Tuesday, December 14, 2010

Who decides what is material to the investors?

Looks like GLP is in the news for all the wrong reasons. After posting an article about GLP here back in October, it seems that the GLP prospectus did not include some information which investors feel that is important.

The story? ProLogis could become a serious competitor to GLP’s China business after the expiry of the non-competition arrangement in February 2011. The problem? This was not highlighted in the prospectus. The debate? Investors say that this is material information while GLP says it is not.

What's the root problem? GLP uses legal terms to describe that there will be a risk of competitors targeting the same market, and at the same time, the Master Implementation Agreement (“MIA”) entered into with ProLogis in 2009 to effect the acquisitions of the various properties in China and Japan – the MIA was disclosed in the Prospectus as one of the material contracts which were available to the public for inspection. MIA was not included within the prospectus.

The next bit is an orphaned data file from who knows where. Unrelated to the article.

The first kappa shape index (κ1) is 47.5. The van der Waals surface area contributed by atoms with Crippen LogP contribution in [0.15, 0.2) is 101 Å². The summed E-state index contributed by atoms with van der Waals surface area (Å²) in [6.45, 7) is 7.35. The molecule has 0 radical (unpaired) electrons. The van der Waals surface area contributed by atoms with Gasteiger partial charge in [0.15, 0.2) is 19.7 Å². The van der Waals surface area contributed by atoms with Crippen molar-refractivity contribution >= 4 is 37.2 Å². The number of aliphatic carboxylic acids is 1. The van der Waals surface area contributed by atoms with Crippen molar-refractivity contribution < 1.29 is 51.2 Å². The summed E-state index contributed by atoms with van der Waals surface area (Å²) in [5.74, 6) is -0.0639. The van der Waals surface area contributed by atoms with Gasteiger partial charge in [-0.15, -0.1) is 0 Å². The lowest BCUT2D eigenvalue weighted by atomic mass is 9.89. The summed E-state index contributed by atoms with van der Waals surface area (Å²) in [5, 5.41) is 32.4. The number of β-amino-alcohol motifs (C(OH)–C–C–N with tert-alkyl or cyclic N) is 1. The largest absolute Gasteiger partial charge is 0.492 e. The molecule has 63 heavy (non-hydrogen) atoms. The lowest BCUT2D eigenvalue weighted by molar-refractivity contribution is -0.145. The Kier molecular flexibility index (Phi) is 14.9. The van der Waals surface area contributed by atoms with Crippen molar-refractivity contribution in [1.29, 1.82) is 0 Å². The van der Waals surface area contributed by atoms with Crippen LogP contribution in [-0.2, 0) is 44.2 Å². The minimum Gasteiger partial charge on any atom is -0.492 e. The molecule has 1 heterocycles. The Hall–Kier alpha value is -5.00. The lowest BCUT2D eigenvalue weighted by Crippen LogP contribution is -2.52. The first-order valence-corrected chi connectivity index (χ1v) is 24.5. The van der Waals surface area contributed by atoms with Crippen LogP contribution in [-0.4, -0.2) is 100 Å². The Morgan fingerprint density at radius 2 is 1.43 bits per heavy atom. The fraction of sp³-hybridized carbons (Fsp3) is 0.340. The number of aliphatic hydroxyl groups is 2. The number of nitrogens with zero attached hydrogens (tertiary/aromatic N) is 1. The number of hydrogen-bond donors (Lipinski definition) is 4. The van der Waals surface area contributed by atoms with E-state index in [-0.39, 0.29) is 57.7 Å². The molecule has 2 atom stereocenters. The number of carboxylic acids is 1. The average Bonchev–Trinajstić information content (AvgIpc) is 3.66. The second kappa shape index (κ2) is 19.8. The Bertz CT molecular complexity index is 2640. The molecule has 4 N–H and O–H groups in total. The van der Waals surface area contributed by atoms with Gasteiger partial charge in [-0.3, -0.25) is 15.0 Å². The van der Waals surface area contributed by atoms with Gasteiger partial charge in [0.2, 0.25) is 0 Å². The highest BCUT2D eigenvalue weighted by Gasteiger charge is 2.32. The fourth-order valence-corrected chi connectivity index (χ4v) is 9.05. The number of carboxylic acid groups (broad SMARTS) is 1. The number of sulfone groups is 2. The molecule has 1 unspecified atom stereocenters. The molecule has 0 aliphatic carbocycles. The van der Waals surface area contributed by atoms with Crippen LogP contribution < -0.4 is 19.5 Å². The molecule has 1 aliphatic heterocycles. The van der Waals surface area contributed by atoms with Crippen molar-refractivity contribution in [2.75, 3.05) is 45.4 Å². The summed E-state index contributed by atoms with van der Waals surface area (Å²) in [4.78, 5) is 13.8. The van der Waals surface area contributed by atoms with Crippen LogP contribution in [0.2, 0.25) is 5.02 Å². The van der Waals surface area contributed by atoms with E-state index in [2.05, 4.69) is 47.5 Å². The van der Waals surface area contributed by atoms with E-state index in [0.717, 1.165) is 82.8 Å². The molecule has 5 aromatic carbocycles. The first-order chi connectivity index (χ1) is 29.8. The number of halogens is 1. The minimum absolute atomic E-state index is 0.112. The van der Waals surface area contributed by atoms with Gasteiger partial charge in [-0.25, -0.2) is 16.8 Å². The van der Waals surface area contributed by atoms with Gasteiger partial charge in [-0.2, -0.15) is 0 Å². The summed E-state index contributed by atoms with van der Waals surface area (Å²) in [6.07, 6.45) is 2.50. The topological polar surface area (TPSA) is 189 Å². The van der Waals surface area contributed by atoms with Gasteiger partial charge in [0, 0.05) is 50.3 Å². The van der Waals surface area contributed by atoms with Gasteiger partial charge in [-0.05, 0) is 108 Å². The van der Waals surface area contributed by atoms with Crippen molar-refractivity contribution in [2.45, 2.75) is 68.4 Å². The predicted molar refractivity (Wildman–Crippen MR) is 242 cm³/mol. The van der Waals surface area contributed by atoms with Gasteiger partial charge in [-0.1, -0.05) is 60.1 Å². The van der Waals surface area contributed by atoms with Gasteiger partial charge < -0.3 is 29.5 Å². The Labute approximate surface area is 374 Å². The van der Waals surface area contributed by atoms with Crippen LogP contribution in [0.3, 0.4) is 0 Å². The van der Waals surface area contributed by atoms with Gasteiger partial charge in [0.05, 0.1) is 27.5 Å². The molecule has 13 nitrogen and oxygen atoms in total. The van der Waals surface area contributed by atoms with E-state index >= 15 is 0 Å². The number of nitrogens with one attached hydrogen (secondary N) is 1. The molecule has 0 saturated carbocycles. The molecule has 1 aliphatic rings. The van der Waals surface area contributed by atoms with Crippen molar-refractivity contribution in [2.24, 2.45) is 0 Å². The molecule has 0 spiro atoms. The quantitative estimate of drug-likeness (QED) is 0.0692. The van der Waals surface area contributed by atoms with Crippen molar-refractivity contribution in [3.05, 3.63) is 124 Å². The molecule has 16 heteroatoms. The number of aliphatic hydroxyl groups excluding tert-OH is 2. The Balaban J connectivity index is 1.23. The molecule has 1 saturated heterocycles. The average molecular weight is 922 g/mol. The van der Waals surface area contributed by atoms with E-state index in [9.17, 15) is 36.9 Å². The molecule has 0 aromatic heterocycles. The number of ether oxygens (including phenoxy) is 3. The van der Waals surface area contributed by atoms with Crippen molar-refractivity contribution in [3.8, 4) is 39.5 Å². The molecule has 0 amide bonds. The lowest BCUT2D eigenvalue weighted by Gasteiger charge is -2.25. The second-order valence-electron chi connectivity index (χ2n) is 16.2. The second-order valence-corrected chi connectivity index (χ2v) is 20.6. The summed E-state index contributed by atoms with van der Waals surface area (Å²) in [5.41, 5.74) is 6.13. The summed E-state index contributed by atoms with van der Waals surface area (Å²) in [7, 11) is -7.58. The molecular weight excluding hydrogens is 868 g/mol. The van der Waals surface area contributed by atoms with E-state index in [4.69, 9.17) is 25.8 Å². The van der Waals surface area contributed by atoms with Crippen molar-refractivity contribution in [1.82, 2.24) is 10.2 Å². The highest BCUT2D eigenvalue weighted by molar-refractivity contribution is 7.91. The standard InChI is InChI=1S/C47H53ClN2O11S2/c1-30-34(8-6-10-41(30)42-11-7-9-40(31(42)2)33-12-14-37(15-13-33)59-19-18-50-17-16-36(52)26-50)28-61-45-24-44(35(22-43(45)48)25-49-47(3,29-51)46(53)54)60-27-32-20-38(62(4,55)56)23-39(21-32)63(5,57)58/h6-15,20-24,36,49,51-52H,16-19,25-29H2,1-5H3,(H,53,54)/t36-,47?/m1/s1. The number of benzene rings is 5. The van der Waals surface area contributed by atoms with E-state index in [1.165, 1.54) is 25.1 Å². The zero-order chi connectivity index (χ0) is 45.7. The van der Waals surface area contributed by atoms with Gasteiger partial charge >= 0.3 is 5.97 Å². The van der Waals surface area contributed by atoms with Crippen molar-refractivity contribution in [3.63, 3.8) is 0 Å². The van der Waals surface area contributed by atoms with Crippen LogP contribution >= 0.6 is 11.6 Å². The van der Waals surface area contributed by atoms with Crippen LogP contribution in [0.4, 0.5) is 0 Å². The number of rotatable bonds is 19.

GLP says that the expiry of the agreement is not material enough to warrant a line in the prospectus, but yet the MIA is considered as a material contract. Sorry, I can't add it up. The MIA is a material contract but the contents within the contract is not material enough?

So who decides what is material to the investors? The company that is being listed?

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